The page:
Her sails reefed, Vingilot eased gently between the looming headlands and into a wide inlet of deep water. A soft mist hung over the cliffs, obliterating sharp edges and giving the whole a dream-like quality. Her crew worked intently, ensuring that their vessel had plenty of clearance beneath her keel and that she would be able to escape swiftly in case of need. They anchored at a good distance from the shore, before the harbour took a dog-leg beyond a rocky promontory, and lowered the dinghy into the water.
‘I think we will leave Aerandir and Falathar to guard the ship this time,’ Eärendil smiled. ‘Not that I am blaming them for our experience with Ungoliant’s kin, of course.’
‘I can live with that,’ Falathar said dryly. ‘In fact, I think I am more likely to live if that is your decision.’
‘But we need food, Captain,’ Aerandir ventured, ‘and water. They are both more important to our quest than any exploration.’
‘First things first,’ Eärendil nodded. ‘We will scout for any obvious dangers – and look to see if there is any evidence that the island is inhabited. If it seems safe, we can take our time to replenish our supplies.’
Their feet crunched on the pale shingle of the beach, the unexpected sound causing a flight of gulls to whirl above their heads before concluding that these strange bipedal creatures were nothing to worry about.
‘Is it my imagination,’ Voronwë asked, ‘or does it seem that there are steps rising up behind the beach?’
‘They have been cut,’ Erellont decided, ‘but not recently.’
Eärendil looked around at the empty expanse of pebbles. ‘Shall we climb them?’ he suggested. ‘If there are people here watching, then they know that we are here – and, if the place is as empty as it seems, we might as well take advantage of the opportunity to get up the cliff easily.’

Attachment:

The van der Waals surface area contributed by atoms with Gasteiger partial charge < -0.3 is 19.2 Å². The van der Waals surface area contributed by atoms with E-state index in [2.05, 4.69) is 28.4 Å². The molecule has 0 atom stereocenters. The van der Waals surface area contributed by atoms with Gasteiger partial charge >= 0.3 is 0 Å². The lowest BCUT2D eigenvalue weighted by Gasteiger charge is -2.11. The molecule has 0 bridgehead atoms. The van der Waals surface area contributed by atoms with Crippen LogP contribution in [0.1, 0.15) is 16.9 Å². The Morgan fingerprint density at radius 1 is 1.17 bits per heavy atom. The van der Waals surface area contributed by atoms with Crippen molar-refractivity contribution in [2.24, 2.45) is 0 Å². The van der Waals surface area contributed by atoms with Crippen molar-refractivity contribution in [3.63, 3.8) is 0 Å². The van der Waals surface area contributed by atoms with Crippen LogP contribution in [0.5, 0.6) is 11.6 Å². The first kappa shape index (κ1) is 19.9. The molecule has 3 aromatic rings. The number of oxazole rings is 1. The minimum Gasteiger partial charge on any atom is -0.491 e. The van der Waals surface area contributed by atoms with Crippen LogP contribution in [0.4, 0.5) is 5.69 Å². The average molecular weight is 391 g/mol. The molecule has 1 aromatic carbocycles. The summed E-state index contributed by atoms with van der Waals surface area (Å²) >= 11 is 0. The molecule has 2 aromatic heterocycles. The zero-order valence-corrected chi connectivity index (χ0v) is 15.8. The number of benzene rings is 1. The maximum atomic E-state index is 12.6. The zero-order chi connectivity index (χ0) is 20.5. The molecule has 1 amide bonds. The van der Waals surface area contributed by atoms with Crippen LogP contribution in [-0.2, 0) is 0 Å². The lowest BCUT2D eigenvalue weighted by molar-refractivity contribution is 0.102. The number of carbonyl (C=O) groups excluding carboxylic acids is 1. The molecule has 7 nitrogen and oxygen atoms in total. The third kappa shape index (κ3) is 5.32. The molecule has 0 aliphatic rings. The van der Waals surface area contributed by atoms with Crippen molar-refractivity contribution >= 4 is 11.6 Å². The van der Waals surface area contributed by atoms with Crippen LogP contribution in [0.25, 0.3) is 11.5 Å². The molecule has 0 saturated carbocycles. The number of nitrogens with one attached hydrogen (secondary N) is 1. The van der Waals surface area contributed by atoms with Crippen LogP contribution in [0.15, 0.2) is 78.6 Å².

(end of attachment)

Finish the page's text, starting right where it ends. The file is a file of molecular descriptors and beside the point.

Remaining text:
‘I will go first,’ Voronwë stated firmly. ‘Wait until I have reached the top.’
The Mariner grinned amiably. ‘Yes, Uncle,’ he teased.
‘We might make a sensible leader of you yet.’ Voronwë loosened his long knife in its sheath and moved quietly up the steep stairway between the rocks.
Eärendil listened intently, but even Voronwë’s footsteps were inaudible in the drifting haze, so that he was surprised to see his face appear suddenly at the top of the rocks.
‘I think you should see this, my lord.’ His voice sounded unnaturally calm and Eärendil charged headlong up the irregular steps to reach him.
‘What is it?’ he asked urgently.
‘Wait.’ Voronwë placed a hand on his friend’s arm. ‘You will have to wait for the mists to part. Then you will see.’
The Mariner stared uncomprehending into the silvery cloud that filled the estuary on the far side of the promontory, watching as the fog shifted and thinned. Something was there, on the expanse of water, something that moved with the waves, something long and narrow, topped with a mast that stretched its finger up into the sky. A hollow feeling clutched at him and, as his suspicion solidified into conviction, the vapours cleared as if they had never been and a sea-worn ship rocked at anchor in the bay, sails furled. ‘It is Eärrámë,’ he said and turned to Voronwë, dread in his eyes. ‘It is Eärrámë,’ he repeated.
‘There is no reason to suspect that anything is wrong, ellon,’ the older elf told him. Voronwë held Eärendil reassuringly, his grasp warm and steady. ‘Tuor and Idril could be living happily here – we could be worrying over nothing.’
‘This is not a happy place,’ the Mariner said bleakly. ‘I can feel it in the air. What if my adar died here – and my naneth was left alone in her grief?’